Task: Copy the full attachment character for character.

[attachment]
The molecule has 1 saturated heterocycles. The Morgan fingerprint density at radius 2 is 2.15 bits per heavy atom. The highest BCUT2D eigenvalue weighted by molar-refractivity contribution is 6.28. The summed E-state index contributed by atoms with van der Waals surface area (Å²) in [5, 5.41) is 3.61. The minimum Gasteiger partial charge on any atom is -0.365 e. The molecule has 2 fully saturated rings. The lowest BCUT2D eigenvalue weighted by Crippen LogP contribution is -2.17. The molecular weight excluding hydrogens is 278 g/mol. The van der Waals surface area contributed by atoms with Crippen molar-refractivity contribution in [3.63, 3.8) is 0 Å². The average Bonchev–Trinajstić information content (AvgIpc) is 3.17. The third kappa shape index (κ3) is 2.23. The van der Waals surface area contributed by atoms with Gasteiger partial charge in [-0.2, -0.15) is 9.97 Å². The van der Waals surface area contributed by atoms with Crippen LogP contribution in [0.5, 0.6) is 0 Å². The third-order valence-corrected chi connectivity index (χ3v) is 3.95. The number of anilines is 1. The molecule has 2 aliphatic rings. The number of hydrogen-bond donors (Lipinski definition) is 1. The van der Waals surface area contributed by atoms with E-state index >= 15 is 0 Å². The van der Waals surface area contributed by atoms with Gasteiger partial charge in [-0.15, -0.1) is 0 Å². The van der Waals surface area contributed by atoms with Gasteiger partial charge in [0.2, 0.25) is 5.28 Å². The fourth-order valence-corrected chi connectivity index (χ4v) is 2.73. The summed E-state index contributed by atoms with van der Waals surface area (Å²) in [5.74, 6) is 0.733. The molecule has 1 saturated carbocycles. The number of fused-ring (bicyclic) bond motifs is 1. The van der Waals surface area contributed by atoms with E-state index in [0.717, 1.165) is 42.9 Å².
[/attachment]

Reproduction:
The molecule has 1 saturated heterocycles. The Morgan fingerprint density at radius 2 is 2.15 bits per heavy atom. The highest BCUT2D eigenvalue weighted by molar-refractivity contribution is 6.28. The summed E-state index contributed by atoms with van der Waals surface area (Å²) in [5, 5.41) is 3.61. The minimum Gasteiger partial charge on any atom is -0.365 e. The molecule has 2 fully saturated rings. The lowest BCUT2D eigenvalue weighted by Crippen LogP contribution is -2.17. The molecular weight excluding hydrogens is 278 g/mol. The van der Waals surface area contributed by atoms with Crippen molar-refractivity contribution in [3.63, 3.8) is 0 Å². The average Bonchev–Trinajstić information content (AvgIpc) is 3.17. The third kappa shape index (κ3) is 2.23. The van der Waals surface area contributed by atoms with Gasteiger partial charge in [-0.2, -0.15) is 9.97 Å². The van der Waals surface area contributed by atoms with Crippen LogP contribution in [0.5, 0.6) is 0 Å². The third-order valence-corrected chi connectivity index (χ3v) is 3.95. The number of anilines is 1. The molecule has 2 aliphatic rings. The number of hydrogen-bond donors (Lipinski definition) is 1. The van der Waals surface area contributed by atoms with E-state index >= 15 is 0 Å². The van der Waals surface area contributed by atoms with Gasteiger partial charge in [-0.15, -0.1) is 0 Å². The van der Waals surface area contributed by atoms with Gasteiger partial charge in [0.2, 0.25) is 5.28 Å². The fourth-order valence-corrected chi connectivity index (χ4v) is 2.73. The summed E-state index contributed by atoms with van der Waals surface area (Å²) in [5.74, 6) is 0.733. The molecule has 1 saturated carbocycles. The number of fused-ring (bicyclic) bond motifs is 1. The van der Waals surface area contributed by atoms with E-state index in [0.717, 1.165) is 42.9 Å².